Caroline: I’d had much the same thoughts about collaborating. I was married to an engineer who was brilliant at what he did, but he wasn’t a reader. Instead he became the perfect proofreader. But why did I want to write with someone? My reasons—I thought it would be more challenging, and that the research would be more exciting if shared—were sound then, and they’re sound now, which tells me I made a wise choice in Charles, not one I look back on with regret.

2. Nitty gritty

Caroline: How are arguments going to be solved? How do you handle the finances? How much of your income are you willing to put back into the partnership for promotion and research and so on? What time do you get up/go to bed? What do you need to help you work? You wouldn’t go into any other partnership without thinking about such matters. The answers to these questions can determine whether your energy goes into creativity or into arguments.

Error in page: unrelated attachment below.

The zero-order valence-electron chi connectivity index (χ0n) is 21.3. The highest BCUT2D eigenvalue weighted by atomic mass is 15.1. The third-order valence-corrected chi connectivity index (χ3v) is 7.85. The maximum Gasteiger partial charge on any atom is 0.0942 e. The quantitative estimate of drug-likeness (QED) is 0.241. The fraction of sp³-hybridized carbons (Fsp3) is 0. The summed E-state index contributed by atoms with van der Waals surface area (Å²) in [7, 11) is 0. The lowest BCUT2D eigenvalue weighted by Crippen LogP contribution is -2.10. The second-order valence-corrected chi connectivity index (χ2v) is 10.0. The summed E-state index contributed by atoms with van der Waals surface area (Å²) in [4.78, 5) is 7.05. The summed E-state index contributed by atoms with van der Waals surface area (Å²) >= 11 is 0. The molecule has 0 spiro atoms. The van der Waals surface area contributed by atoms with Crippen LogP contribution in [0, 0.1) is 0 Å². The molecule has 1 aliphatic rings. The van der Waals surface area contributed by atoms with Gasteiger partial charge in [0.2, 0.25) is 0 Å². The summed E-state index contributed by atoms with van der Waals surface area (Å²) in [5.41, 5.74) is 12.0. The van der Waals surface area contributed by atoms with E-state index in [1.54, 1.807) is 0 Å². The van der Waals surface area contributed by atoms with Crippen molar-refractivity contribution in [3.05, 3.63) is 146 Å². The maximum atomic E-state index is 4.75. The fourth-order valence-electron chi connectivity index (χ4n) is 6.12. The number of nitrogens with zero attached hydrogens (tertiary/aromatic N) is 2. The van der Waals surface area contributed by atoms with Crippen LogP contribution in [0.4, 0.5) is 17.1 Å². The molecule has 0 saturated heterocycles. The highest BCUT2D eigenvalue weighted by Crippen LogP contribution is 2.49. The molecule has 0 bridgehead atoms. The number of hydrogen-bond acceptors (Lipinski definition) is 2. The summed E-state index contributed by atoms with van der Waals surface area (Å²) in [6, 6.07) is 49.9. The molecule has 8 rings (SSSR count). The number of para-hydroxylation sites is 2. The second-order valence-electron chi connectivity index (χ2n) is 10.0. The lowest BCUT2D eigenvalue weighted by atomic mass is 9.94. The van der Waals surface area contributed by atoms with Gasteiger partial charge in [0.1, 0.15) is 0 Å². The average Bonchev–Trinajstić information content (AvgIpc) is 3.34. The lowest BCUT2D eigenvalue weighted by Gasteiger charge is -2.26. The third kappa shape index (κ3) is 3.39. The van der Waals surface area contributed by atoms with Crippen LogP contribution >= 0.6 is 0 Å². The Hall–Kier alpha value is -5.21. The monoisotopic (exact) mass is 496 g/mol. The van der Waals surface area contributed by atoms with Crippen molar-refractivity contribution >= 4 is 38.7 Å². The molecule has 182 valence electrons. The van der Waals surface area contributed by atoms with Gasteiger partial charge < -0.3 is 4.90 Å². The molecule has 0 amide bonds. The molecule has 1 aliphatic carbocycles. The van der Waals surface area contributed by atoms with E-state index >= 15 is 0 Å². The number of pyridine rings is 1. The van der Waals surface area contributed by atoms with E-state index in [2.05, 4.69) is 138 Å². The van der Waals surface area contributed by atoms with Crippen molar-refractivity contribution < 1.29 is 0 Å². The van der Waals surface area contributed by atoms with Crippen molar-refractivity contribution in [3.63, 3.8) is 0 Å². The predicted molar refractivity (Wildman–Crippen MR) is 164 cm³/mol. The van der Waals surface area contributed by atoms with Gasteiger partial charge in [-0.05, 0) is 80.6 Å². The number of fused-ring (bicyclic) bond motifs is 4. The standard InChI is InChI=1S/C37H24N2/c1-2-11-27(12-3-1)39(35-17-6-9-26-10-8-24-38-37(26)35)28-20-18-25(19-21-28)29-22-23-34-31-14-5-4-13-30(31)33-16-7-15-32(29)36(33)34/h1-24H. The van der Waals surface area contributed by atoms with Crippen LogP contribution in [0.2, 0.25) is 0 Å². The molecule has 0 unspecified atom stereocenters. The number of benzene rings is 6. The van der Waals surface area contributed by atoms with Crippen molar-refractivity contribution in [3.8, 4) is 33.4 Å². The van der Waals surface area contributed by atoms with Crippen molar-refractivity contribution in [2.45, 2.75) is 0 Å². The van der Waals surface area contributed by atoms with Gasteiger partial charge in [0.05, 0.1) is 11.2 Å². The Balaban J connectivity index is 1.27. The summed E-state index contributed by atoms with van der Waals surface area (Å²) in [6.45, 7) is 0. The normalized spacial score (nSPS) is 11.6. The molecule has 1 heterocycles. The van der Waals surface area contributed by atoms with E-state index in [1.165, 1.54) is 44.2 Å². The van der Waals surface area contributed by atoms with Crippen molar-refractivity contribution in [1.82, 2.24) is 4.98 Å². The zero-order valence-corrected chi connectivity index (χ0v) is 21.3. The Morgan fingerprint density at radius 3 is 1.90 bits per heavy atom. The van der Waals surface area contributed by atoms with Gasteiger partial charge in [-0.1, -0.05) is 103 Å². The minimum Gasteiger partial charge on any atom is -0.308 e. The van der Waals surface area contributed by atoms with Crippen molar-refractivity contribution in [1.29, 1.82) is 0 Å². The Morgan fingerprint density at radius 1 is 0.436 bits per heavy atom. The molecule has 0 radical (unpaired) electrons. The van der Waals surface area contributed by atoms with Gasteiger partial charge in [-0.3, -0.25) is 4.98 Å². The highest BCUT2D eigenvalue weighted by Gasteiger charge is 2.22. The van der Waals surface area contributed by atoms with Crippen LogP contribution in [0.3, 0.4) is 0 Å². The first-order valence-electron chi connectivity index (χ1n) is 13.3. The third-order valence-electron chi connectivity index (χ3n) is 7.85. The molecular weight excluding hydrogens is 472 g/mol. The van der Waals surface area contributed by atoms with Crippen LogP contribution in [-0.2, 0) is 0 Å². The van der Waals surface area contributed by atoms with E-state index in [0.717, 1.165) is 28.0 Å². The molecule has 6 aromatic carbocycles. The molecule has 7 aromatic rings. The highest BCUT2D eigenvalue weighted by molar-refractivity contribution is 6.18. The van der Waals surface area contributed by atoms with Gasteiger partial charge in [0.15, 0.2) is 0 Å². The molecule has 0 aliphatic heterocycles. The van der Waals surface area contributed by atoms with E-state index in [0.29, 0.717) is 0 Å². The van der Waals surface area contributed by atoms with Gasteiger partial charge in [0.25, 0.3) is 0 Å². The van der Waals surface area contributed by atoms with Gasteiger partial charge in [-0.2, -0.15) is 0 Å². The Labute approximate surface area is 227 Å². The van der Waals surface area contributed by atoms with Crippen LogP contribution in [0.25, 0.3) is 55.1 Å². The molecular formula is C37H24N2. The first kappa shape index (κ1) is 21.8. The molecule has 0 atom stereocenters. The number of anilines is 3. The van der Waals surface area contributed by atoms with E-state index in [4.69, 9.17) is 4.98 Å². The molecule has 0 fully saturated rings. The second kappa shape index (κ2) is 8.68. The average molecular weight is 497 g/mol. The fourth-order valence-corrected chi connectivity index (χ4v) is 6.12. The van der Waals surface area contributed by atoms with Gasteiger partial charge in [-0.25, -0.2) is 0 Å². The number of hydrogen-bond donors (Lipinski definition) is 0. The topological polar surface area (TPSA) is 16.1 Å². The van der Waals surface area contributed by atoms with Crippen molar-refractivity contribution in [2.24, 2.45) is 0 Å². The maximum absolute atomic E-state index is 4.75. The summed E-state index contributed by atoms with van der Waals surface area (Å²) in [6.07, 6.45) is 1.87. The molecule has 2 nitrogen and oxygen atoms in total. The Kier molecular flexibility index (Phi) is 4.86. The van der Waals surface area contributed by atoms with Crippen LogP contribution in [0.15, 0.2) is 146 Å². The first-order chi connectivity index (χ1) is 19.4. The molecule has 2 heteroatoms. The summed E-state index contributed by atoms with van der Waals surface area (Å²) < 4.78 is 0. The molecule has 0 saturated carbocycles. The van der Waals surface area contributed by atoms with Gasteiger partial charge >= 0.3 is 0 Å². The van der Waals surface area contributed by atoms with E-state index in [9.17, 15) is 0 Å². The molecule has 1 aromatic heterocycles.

Charles: We decided that all arguments would be settled by doing whatever was best for the book/the character, not our individual wishes. In addition to conventions and signings (which are never cheap), we realized that to write well about England, we had to go there, not just once or twice but often. I work better in the morning, Caroline in the evening. Would this create a problem? We discovered we couldn’t work in the same room because we got off subject too easily. Adjustments are always necessary, and they have to be made with good will and humor.

3. Who writes what